Advanced Persistent Threat (APT)
Advanced persistent threat (APT) is a general term that refers to sophisticated and persistent efforts to breach a computing device or network. The attack is often targeted at a specific resource or user, and perpetrated by very capable and well-funded attackers (e.g. government organizations). APT attacks can employ various attack tools and techniques that exploit known or zero-day vulnerabilities, including infected media, supply chain compromise, and social engineering. The purpose of these attacks is typically to place custom malicious code on one or more computers for specific tasks, and to remain undetected for the longest possible period.
Advanced persistent threat attacks are often targeted at a specific resource or users and perpetrated by very capable and well-funded attackers like government organizations. APT attacks can employ various attack tools and techniques, including infected media, supply chain compromise, and social engineering. The purpose of these attacks is to place custom malicious code on one or multiple computers for specific tasks and to remain undetected for the longest possible period. APT attacks can involve the use of zero-day exploits as a means of delivering malicious software to a target system.
Application Threat modelling is the process of identifying, understanding and communicating potential threats to an application. Threat modelling is done typically during the design phase of an application to ensure adequate protection measures are designed into the application and implemented.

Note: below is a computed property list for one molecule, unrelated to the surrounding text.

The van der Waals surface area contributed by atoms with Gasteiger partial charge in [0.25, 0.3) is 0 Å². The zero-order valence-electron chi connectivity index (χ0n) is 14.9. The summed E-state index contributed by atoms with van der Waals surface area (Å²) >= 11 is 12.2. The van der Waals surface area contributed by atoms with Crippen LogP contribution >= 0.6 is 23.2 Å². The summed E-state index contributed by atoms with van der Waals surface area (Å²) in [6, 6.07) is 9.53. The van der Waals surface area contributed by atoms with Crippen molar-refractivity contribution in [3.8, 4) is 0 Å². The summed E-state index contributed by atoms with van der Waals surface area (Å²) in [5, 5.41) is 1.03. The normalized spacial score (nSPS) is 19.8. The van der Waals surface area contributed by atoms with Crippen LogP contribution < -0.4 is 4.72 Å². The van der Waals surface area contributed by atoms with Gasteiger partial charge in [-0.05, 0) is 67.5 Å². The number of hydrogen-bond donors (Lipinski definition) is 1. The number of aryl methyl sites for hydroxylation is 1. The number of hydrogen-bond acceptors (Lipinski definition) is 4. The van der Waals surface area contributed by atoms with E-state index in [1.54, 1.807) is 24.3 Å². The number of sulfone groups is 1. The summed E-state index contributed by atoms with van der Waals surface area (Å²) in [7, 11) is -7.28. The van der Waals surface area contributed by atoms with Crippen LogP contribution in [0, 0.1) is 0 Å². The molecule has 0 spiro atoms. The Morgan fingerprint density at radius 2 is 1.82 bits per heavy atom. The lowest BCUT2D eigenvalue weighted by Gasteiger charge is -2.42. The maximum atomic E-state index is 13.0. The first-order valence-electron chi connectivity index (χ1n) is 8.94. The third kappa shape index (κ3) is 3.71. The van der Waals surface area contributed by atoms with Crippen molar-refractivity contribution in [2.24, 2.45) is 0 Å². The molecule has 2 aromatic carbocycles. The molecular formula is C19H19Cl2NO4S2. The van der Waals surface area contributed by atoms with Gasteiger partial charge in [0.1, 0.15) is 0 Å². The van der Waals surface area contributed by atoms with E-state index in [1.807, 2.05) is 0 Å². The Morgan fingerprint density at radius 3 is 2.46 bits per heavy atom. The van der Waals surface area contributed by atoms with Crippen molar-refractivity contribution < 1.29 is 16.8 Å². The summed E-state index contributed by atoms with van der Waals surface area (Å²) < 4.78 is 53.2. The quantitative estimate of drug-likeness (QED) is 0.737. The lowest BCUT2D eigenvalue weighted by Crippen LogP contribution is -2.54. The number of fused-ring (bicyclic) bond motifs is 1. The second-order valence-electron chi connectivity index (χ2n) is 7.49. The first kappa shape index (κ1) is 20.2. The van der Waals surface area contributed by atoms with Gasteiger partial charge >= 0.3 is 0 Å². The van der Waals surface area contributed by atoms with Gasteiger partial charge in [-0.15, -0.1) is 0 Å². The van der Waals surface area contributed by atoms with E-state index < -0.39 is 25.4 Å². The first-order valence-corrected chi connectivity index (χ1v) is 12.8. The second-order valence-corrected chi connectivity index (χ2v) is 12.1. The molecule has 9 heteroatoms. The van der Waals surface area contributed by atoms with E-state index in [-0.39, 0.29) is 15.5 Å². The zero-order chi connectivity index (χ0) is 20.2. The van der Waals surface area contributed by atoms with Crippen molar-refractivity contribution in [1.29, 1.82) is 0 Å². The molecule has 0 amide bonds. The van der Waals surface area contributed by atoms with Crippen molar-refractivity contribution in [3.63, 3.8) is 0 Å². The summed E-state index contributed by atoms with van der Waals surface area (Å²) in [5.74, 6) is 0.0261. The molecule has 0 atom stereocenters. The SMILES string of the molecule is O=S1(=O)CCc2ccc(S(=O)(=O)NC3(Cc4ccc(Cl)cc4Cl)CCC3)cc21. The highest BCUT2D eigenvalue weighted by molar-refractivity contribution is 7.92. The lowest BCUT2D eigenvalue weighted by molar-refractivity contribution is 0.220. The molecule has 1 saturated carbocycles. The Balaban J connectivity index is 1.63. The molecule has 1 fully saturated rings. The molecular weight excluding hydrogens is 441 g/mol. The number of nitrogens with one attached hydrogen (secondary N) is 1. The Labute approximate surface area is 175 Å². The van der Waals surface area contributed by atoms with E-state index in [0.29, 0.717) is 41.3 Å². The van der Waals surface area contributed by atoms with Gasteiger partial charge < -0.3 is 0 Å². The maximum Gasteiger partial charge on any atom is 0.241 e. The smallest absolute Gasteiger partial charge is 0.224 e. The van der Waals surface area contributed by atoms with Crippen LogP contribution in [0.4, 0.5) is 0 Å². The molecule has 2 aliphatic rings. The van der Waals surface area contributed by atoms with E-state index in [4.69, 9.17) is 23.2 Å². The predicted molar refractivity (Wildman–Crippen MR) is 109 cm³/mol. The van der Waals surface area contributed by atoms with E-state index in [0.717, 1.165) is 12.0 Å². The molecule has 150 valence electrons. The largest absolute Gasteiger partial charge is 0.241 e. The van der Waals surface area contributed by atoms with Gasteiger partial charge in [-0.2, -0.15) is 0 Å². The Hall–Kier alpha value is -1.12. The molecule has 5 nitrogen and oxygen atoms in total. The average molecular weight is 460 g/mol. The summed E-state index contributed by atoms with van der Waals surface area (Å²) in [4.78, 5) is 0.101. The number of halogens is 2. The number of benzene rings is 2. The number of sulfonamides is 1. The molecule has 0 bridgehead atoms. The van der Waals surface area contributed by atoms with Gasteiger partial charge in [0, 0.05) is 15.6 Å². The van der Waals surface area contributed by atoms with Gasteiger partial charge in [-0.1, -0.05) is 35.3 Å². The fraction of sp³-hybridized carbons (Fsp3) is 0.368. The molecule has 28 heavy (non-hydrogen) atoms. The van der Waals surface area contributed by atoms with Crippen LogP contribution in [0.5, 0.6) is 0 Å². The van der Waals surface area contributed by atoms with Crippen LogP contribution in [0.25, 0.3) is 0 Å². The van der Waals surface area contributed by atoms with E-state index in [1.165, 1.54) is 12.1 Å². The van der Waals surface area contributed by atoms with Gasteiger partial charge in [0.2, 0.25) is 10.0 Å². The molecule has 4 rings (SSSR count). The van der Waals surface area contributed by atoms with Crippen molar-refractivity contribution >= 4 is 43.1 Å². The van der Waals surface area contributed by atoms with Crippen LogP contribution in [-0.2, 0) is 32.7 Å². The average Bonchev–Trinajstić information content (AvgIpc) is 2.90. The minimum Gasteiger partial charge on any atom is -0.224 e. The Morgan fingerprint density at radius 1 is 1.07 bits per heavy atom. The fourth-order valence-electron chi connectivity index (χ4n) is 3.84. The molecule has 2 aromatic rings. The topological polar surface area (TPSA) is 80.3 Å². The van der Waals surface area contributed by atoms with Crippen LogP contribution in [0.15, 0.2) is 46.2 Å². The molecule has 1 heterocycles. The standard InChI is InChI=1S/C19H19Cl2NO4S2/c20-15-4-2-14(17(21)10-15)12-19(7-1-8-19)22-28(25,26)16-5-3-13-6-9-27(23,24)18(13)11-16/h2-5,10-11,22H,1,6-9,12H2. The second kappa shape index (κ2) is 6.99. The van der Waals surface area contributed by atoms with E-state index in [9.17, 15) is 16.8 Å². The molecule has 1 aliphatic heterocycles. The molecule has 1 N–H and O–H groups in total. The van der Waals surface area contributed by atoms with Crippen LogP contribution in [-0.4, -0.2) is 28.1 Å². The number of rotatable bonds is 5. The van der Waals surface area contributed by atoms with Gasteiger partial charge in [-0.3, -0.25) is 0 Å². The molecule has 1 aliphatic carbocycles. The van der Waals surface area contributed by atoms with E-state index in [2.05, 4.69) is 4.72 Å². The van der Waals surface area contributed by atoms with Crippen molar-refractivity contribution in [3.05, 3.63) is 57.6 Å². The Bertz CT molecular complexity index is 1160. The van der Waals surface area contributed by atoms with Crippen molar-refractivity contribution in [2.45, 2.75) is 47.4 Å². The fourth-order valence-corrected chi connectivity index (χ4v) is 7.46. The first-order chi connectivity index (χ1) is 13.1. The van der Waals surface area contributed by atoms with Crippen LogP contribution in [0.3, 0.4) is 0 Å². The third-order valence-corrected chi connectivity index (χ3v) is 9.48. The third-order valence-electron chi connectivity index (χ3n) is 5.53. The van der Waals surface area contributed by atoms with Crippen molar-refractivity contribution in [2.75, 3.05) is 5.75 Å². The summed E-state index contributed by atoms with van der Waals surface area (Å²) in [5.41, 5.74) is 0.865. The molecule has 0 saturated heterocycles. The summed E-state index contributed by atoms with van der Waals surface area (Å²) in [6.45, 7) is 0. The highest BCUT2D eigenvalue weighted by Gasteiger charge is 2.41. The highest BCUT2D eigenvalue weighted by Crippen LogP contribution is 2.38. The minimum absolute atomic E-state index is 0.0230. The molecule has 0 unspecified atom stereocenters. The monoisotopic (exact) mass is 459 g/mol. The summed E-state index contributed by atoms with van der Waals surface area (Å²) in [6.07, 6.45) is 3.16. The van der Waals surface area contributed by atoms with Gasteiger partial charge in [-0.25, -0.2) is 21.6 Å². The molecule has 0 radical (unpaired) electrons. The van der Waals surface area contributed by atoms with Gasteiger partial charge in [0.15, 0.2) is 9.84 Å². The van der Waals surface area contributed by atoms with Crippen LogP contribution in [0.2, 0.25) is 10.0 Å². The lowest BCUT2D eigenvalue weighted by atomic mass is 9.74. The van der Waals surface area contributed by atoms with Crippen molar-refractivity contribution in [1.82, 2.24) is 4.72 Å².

Zero-day exploit is a piece of software, data, or a sequence of commands that takes advantage of a zero-day vulnerability to cause a host to execute unintended or unanticipated behavior. A zero-day vulnerability is a computer-software vulnerability that is known only to the attacker and not the defender.
STRIDE is a threat model proposed for identifying computer security threats. It proposes six categories of threats that need to be considered when reasoning about a systems security. The six categories are (i) spoofing of user identity, (ii) tampering, (iii) repudiation, (iv) information disclosure (privacy breach or data leak), (v) denial of service (DOS), and (vi) elevation of privilege.
STRIDE was proposed by Praerit Garg and Loren Kohnfelder while at Microsoft.
A repudiation threat, one of the 6 threat categories identified by the STRIDE threat model, is when a user can perform an action on a system, while preserving the ability to deny doing it. It is widely accepted that systems need to be designed so all actions are properly attributed and there is no option for repudiation.
Notable APT attacks include the Stuxnet Worm (2010), and Deep Panda (2015).
Stuxnet was considered at the time to be one of the most sophisticated pieces of Malware ever detected. It was used to sabotage the Iranian nuclear program by causing centrifuges used to enrich nuclear fuel to malfunction. Unlike attacks that preceded it, Stuxnet targeted systems that are traditionally not connected to the internet for security reasons, by infecting target hosts via USB keys and then propagating across the network to the target centrifuges.
Deep Panda is an attack that targeted the US Government’s Office of Personnel Management, and compromised over 4 million US personnel records. The attack is attributed to Chinese actors working on behave of the government.
Advanced threat protection (ATP) refers to a category of security solutions that claim to defend against APT attacks. Today most traditional anti-virus solutions are claiming advance threat protection capabilities, and rebranding themselves as ATP vendors.